Kiwi computer users are being warned to stay on guard after an unsuspecting victim was scammed out of $8000 by a conman pretending to be an internet service provider.
According to insurance firm IAG, a customer of its AMI brand was tricked into handing over remote access to their computer, which led to a chain of events resulting in the clear out of their bank account.
IAG says the victim had thought the call was genuine because, shortly before they were defrauded, they had been contacted by their actual ISP, which was trouble shooting internet speeds in the area.
However, when the conman called they were not asked for, and did not provide ID.
Once they had the confidence of their then-potential victim, the fraudulent caller convinced them to grant remote access to their computer.
After gaining remote access, the culprit then said he would call back a couple of days later, the victim unaware that software that can “spy” on their computer activity – called spyware – had been installed.
The fraudster duly called back and told his victim to log onto their internet banking account under the guise that he was checking internet speed had improved.
Shortly after, the conman again called back to ask the victim if they had received a code via text message from their bank and, if so, could they read it out loud down the phone, which they did. This was the bank’s transaction verification message.
The fraudster immediately transferred $8000 to an account in Australia before the money was moved on again.
IAG says it is attempting to raise awareness of such crimes as fraud and cyber-crime losses are generally not covered by home contents polices across the industry.
The victim of the scam had called AMI about making a claim but, unfortunately, the industry does not cover such incidents, IAG says.
The victim’s bank would also not assist because the victim had voluntarily given away all the details that enabled the fraud.
“Contents insurance provides cover for physical loss or damage. Most policies add that there is cover up to $1000 if your credit card is used to make purchases following a theft, but this requires the physical theft of that card,” explains Chris Kiddey, National Technical Specialist at IAG New Zealand.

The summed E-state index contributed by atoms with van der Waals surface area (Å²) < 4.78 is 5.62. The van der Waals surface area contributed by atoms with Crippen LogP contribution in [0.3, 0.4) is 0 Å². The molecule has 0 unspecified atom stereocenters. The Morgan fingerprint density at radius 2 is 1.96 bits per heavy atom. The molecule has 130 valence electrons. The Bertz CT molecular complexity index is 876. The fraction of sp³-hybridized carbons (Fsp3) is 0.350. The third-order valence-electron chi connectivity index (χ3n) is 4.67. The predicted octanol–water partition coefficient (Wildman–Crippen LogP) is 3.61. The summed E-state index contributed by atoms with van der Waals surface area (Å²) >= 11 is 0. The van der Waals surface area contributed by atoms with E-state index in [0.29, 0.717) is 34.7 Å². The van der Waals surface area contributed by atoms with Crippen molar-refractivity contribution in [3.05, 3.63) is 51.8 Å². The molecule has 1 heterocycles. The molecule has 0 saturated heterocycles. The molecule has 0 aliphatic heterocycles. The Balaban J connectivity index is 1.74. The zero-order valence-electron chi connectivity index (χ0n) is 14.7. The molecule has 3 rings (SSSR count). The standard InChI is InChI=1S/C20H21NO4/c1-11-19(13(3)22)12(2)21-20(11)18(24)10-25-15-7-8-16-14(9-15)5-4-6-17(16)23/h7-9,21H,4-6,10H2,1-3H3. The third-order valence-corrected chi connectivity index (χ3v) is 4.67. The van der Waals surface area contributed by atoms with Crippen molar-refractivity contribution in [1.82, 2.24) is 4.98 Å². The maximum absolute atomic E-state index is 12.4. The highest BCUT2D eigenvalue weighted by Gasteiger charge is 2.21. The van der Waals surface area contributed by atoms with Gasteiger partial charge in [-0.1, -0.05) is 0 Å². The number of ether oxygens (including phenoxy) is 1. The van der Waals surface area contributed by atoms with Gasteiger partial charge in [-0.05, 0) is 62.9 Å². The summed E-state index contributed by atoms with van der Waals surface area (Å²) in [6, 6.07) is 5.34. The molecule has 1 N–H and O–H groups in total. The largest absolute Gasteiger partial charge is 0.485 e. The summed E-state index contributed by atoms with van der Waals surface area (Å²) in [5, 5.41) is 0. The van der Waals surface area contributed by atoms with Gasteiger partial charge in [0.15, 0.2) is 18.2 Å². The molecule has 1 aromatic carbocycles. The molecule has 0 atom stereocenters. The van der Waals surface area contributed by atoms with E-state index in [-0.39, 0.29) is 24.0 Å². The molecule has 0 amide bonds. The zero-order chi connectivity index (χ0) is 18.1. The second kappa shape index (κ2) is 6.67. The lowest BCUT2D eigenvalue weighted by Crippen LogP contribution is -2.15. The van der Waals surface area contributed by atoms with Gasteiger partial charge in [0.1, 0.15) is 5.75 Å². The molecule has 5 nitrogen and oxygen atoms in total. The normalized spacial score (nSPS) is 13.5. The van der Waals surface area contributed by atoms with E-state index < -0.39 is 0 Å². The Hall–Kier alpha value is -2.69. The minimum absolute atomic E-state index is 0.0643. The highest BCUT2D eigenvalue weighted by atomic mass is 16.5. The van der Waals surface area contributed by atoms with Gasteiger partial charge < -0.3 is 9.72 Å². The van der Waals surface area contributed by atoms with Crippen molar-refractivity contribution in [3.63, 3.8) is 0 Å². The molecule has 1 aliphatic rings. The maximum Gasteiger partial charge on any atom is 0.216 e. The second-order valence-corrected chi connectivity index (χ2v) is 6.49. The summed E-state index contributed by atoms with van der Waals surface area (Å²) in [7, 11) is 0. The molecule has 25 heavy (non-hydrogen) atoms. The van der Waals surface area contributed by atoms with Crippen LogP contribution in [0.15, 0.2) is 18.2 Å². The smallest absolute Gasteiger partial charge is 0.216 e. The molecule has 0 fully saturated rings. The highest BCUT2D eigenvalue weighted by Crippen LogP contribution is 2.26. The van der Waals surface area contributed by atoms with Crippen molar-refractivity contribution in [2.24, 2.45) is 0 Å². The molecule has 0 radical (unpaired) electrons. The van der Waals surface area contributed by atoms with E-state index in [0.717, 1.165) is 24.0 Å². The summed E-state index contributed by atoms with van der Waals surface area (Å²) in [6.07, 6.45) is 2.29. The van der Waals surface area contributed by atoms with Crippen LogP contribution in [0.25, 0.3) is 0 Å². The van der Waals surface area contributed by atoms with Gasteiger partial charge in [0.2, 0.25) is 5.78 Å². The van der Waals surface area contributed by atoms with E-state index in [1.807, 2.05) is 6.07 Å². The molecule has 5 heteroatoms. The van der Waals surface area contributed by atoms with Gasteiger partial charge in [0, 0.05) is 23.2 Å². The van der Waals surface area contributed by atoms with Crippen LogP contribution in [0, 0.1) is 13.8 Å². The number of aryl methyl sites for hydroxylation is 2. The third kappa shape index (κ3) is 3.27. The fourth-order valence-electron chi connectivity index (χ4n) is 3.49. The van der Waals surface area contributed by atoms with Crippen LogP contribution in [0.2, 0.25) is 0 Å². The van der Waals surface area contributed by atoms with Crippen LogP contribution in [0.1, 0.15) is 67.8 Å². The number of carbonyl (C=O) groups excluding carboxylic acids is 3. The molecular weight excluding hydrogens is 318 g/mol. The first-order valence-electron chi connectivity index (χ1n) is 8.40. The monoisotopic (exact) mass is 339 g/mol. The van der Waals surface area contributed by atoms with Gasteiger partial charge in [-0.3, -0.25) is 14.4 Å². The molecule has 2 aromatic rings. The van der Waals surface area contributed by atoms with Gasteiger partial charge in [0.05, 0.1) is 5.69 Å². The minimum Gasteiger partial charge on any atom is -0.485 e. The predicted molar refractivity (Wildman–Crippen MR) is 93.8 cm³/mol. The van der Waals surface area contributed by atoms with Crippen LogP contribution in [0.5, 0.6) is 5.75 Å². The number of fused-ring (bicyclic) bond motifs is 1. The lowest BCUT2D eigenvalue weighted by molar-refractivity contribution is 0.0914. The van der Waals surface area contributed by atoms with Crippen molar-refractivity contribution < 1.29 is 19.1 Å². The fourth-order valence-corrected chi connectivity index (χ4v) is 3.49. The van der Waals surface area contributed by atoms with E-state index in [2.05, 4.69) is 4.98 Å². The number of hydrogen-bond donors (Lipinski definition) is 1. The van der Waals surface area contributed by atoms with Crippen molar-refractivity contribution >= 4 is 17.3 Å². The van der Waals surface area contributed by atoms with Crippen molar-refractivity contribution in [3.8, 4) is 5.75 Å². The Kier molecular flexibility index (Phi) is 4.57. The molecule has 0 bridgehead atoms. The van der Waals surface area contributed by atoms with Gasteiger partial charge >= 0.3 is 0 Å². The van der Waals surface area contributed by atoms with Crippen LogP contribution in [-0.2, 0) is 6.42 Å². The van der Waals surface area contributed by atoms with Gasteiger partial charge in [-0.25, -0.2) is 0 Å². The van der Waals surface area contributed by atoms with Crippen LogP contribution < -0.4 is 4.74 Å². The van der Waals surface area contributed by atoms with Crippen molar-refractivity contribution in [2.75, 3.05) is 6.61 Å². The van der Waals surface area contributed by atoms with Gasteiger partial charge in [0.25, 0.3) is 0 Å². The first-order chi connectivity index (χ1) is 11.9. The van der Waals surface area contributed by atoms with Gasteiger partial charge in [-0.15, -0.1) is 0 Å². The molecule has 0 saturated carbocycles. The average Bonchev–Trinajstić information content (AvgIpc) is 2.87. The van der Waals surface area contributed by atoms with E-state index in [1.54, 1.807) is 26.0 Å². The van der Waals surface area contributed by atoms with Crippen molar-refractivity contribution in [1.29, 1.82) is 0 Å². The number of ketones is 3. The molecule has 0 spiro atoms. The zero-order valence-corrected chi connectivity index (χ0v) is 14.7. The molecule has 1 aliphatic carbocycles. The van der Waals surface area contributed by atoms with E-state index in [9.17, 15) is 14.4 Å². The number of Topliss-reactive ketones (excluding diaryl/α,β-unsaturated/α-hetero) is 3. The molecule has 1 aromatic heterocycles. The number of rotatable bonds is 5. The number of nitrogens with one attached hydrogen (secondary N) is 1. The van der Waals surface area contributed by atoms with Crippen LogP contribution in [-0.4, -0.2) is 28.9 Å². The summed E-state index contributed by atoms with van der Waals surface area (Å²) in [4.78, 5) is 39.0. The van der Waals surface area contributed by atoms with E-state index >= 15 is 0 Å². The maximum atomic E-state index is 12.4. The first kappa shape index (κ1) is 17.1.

“This fraud was committed with the willing – albeit innocent – co-operation of the customer.”
Kiddey says research is being carried out into finding ways to help cyber crime victims.
“IAG New Zealand is exploring ideas for a special product that will cover certain costs that occur as a result of cyber crime,” he says.
In the meantime, Kiddey says it’s important for people to be on their guard against falling victim to cyber conmen.
“In the above incident, when you lay it out step by step there are three or four security doors,” he says.
“And the customer, unknowingly, has held each and every one of these doors wide open.”
The first of these was not checking the identification of the person on the other phone.
“You should treat your computer the same way you treat your home. Don’t let anyone in without being absolutely sure of who they are and what their intentions are,” says Kiddey.
“For callers on the phone, get correct ID number, check 0800 number for their organisations and never give out or confirm your personal or financial information,” he explains.
“Being asked to access your bank account is another red flag. At this point the customer should have said that they could have tried another website, such as YouTube, to check speeds,” Kiddey suggests.
“A genuine ISP would not ask a customer to log onto their online bank account. At this point the victim should have simply hung up,” he states.
The other point at which the victim could have prevented the theft from their account is by declining to pass on the bank’s transaction verification message over the phone.
“In this case, no amount of online security could have helped because the customer gave everything important away,” says Kiddey.
“If something doesn’t feel right, it really might not be. Treat your personal information like you would treat your home. Keep it safe and IAG will continue to look for ways to help make it safer.”